A Remarkable Moment on Campuses
College students are lonely, isolated, and disconnected–but our research shows how to help young people feel like they belong.
As a college professor, I’ve seen firsthand these past few weeks how normal education has been upended. Classes have been cancelled, students sent home, instruction moved online. Students feel this impact in a myriad of noninstructional ways as well. Think for a moment about the extended networks of support systems that are denied the opportunity to collectively celebrate a graduate’s achievement with the cancellation and delay of commencement ceremonies.
But this disruption, while notable, is nothing compared to the real changes taking place on campuses over the past five years.
Many of you work with college students or college-bound students and will know what I’m about to say: College students are lonely, isolated, and disconnected from those around them. The spiritual, physical, and mental health consequences of this are devastating.
In an eloquent and heart-rending op-ed titled “There’s a Loneliness Crisis on College Campuses”1 last summer, Varun Soni, dean of religious life at USC wrote:
“When I arrived at USC 11 years ago as dean of religious life, my pastoral conversations with students mostly focused on their quests for meaning and purpose. They were striving to translate values into action, cultivate joy and gratitude, live extraordinary lives.
But over the last several years, these conversations have taken a devastating turn. Whereas students used to ask “How should I live?” they are now more likely to ask “Why should I live?” Where they used to talk about hope and meaning; now they grapple with hopelessness and meaninglessness. Every year, it seems, I encounter more stress, anxiety, and depression, and more students in crisis on campus. . . . I never got the question in my first five years at USC that I now get almost daily from students: “How do I make friends?” Students may have thousands of friends online, but few in real life; they may be experts at talking with their thumbs, but not so much with their tongues. As a result, many feel as though they don’t have a tribe or a sense of belonging. They feel disconnected from what it means to be human.”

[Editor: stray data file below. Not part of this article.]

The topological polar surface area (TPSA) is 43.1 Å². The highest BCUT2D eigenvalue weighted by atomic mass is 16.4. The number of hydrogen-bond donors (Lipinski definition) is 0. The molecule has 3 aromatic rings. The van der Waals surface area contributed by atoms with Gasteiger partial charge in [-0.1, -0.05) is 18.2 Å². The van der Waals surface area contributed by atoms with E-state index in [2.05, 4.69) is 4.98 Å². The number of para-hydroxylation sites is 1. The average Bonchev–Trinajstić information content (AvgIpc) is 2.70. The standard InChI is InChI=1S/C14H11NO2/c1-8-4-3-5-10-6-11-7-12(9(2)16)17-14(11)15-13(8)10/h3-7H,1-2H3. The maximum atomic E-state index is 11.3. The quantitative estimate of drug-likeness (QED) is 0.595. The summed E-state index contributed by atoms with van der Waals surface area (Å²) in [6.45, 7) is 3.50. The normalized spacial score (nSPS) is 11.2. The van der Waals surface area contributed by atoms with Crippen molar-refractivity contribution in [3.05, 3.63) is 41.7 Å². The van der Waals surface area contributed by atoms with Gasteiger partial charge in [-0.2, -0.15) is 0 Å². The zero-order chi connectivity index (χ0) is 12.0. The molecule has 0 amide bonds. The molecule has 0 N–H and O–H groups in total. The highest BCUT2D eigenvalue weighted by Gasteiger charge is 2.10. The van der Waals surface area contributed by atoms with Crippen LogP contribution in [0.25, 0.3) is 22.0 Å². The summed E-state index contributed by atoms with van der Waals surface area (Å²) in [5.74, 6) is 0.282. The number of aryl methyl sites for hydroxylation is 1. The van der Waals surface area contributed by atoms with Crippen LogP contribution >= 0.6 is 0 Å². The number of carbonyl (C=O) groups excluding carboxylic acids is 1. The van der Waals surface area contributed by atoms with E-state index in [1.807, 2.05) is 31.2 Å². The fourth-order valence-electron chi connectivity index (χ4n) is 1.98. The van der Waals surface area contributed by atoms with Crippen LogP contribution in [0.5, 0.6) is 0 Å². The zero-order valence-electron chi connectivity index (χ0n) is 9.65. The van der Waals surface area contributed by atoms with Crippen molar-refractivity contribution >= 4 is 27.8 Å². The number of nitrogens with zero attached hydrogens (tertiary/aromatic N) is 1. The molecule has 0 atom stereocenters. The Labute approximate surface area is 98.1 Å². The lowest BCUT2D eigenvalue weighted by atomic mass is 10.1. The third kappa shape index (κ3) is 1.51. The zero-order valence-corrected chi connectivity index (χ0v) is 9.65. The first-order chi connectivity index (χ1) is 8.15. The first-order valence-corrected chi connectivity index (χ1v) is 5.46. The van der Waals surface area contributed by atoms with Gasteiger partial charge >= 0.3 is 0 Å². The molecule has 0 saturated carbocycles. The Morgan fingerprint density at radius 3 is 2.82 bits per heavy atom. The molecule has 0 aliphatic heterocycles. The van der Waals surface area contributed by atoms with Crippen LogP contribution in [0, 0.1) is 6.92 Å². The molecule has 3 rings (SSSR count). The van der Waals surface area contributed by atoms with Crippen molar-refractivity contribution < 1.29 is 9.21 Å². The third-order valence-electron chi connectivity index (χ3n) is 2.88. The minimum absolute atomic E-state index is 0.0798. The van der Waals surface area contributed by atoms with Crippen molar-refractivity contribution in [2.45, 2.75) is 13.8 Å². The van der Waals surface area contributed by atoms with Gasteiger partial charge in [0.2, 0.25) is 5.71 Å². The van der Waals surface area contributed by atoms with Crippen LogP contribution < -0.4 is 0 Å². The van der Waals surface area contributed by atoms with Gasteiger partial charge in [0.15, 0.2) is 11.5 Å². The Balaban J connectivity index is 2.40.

We’ve been doing our own research about loneliness and isolation among young people over the past year. Our findings, presented in Belonging: Reconnecting America’s Loneliest Generation, confirm what Dean Soni and so many others, like you, are witnessing.
Thankfully, though, our data also show a pathway forward.
Our research showed conclusively that it’s time to stop building traditional, programmatic responses to attracting and retaining young people. Instead, we must start systematically implementing a relationship-based approach.
Our research shows that attendance is simply an ineffective way of determining whether a young person is experiencing a true sense of belonging. In fact, attendance at religious gatherings has no protective effect against loneliness and isolation.
Instead, we must put as much effort, intentionality, and sophistication into our relationship efforts as we have been putting into traditional programs.
The good news is that this is not only the best approach as borne out by the most recent data from Springtide and others but also conforms to decades of sociological research about how communities are formed.
There’s an old adage in my field of sociology that belonging precedes believing. While we often get that reversed in the religious world, research from a variety of fields prove otherwise. True, durable belief only emerges when a person has a true sense of belonging to a group.
The disconnection that I’ve been seeing on campuses—that you’ve been seeing—can only be solved by leading with relationships first.
Blog post photo credit: Ryan Jacobson